Lamar University Press


Coming Soon 

      Jim Sanderson, an award-winning writer of novels and short fiction, has for many years taught university courses in writing fiction. Recently he conducted a web-base course for those wanting to begin writing as well as those interested in improving their fiction writing. Sanderson’s Fiction Writing Manual presents the best of that course. The table of contents of the manual suggests the practical, sensible approach Sanderson takes in his classes and in this book:
Aristotle, Burroway, and others
Terms From Tragedy, plot, and character
Description and Narration
Figurative Language: its care and use
Image, symbol, metaphor
Showing, even in Telling
Wayne C. Booth
Examples of different uses of Voice
A bonus in the manual is an anthology of student stories.
      Sanderson’s Fiction Writing Manual is a first-rate guide for writers learning and improving their art and craft of fiction. 

Jonas Zdanys, editor, 

      Pushing the Envelope: Epistolary Poems
This is a unique anthology of
epistolary poetry—poems in the form of letters. The book consists of new work by more than fifty poets from the United States, Canada, Europe, and Israel. Poetry in this collection, most written for this specific anthology, continues a tradition more than two thousand years old in its combining of letter-writing with poetry. The poets published here explore concerns that so many personal letters often express: love and loss, hope and redemption, turmoil and joy, outward exploration and introspection. Each poem amounts to a literary envelope that readers can open to discover lyrical language offered in the form of an epistle.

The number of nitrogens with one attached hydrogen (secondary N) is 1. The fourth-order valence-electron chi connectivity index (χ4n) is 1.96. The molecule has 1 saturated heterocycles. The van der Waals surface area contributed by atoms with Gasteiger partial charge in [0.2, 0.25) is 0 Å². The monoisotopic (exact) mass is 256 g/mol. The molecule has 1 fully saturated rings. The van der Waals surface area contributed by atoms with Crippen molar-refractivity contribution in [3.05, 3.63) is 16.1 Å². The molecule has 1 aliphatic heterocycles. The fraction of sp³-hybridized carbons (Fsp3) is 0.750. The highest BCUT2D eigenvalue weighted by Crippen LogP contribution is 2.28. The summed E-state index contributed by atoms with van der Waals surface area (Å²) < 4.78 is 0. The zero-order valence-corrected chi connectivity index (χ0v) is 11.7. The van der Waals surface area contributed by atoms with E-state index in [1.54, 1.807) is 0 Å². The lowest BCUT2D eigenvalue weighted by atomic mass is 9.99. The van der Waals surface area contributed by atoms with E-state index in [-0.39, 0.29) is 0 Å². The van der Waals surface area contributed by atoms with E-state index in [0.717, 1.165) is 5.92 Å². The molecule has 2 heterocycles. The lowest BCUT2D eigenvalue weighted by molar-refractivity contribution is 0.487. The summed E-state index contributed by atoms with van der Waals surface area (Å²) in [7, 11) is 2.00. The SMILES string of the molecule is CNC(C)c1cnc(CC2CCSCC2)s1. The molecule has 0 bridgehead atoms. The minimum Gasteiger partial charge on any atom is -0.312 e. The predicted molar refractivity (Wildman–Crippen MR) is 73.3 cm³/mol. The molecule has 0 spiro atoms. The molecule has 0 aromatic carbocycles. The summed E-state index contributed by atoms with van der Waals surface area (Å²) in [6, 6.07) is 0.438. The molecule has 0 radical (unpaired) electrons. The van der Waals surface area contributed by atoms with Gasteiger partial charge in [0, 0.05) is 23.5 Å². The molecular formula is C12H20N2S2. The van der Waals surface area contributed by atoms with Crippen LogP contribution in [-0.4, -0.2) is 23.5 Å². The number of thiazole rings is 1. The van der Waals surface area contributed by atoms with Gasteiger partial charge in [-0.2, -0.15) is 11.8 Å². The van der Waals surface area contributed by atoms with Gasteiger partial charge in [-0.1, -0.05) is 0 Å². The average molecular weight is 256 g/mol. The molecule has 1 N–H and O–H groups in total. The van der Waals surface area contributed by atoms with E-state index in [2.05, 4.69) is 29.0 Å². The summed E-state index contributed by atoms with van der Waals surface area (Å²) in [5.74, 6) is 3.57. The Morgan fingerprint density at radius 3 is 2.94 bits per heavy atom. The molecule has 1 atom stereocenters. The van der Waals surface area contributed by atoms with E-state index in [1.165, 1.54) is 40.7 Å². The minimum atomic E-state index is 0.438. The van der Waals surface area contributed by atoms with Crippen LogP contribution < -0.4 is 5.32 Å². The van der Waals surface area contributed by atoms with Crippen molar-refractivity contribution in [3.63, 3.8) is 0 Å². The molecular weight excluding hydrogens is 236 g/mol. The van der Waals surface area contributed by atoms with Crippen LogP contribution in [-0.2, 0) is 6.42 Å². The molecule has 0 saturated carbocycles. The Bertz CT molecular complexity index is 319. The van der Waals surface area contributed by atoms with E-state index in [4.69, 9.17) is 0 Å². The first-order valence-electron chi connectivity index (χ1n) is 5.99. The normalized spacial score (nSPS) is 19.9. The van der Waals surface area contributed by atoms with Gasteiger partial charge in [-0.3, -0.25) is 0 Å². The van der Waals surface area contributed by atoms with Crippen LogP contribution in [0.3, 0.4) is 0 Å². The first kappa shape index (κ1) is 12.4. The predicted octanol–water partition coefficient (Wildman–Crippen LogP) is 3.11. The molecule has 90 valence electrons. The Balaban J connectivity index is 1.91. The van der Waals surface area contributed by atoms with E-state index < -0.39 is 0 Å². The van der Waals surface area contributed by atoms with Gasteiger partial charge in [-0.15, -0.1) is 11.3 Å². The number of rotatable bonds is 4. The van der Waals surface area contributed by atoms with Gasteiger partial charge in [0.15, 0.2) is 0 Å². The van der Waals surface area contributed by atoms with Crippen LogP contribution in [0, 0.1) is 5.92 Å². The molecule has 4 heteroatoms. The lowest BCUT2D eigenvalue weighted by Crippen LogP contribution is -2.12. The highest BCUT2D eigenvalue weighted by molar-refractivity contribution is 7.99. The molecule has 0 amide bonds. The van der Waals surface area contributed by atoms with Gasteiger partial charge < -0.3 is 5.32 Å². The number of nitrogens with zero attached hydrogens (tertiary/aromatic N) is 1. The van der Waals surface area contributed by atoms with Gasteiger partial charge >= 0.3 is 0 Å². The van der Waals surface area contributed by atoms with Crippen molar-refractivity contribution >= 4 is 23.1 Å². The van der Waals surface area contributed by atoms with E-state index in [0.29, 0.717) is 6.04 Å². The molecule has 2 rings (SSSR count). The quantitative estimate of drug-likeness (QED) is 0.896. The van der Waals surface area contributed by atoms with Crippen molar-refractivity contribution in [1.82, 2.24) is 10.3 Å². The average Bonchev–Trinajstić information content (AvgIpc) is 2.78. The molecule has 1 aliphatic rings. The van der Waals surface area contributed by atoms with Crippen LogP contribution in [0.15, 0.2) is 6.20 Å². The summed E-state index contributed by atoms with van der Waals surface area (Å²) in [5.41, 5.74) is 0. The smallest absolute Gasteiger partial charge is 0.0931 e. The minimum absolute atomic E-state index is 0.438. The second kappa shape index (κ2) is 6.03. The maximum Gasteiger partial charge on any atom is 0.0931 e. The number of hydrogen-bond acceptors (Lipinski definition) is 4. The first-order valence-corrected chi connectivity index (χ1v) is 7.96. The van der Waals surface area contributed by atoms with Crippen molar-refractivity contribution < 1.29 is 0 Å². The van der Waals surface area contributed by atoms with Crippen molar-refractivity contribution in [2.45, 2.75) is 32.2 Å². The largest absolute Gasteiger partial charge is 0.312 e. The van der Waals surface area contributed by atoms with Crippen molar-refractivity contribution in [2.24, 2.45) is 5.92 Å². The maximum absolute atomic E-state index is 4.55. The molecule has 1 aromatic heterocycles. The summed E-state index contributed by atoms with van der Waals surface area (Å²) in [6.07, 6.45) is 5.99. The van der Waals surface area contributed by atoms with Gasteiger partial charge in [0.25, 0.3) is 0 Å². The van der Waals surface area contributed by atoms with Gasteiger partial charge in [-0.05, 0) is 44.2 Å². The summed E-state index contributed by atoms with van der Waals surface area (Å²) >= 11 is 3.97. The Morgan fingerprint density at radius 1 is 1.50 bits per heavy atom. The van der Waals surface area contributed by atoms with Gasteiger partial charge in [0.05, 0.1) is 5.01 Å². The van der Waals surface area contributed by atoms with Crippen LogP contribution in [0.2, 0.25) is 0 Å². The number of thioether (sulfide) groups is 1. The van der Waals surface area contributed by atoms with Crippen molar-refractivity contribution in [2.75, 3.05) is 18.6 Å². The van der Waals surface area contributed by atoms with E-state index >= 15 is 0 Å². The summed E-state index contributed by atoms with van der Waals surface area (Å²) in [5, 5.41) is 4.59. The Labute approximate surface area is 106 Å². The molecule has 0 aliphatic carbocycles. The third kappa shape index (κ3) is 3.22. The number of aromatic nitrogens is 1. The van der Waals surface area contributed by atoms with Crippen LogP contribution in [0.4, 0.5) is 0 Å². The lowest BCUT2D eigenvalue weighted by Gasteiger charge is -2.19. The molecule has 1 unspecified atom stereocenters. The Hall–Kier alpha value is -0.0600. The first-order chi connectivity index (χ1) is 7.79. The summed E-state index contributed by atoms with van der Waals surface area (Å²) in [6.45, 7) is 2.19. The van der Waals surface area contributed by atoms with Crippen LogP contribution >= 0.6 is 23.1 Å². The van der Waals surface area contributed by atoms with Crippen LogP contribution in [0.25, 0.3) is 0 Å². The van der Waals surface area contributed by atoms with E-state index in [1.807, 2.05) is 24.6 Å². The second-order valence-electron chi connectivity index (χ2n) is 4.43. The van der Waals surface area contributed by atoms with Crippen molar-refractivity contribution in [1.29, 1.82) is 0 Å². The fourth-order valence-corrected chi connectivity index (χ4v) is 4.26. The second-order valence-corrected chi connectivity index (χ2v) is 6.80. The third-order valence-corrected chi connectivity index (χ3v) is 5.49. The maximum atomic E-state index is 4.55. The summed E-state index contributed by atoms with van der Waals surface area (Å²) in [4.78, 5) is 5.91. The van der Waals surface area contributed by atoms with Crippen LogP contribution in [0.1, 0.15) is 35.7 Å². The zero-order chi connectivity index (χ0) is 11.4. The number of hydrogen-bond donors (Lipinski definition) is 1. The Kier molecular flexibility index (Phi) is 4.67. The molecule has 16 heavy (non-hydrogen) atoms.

The editor, Jonas Zdanys, has written over 40 books, most of them collections of poetry and volumes of translations of Lithuanian literature. Zdanys is Professor of English at Sacred Heart University.

The Daodejing, a new unique translation 
by 3 poets/scholars
This is a multi-step collaborative translation that began with the Chinese put into English, then the three scholar-poets worked on the language of their first step in translation to make better available to modern readers the experience of a poem through an integration of form and meaning. Without such an integration, the aesthetic experience of reading a poem is at best only partial, at worst not a meaningful experience at all.
   This new Daodejing is both the old one with all its majesty and a new one offered in twenty-first century American English as wielded by true experts: poets who will not and cannot divorce meaning from form.

About the translators:
     David Breeden
     Steven Schroeder
     Wally Swist 

Terry Dalrymle, Love Stories (Sort Of), a collection of stories

John Wegner, Love is Not a Dirty Word and Other Stories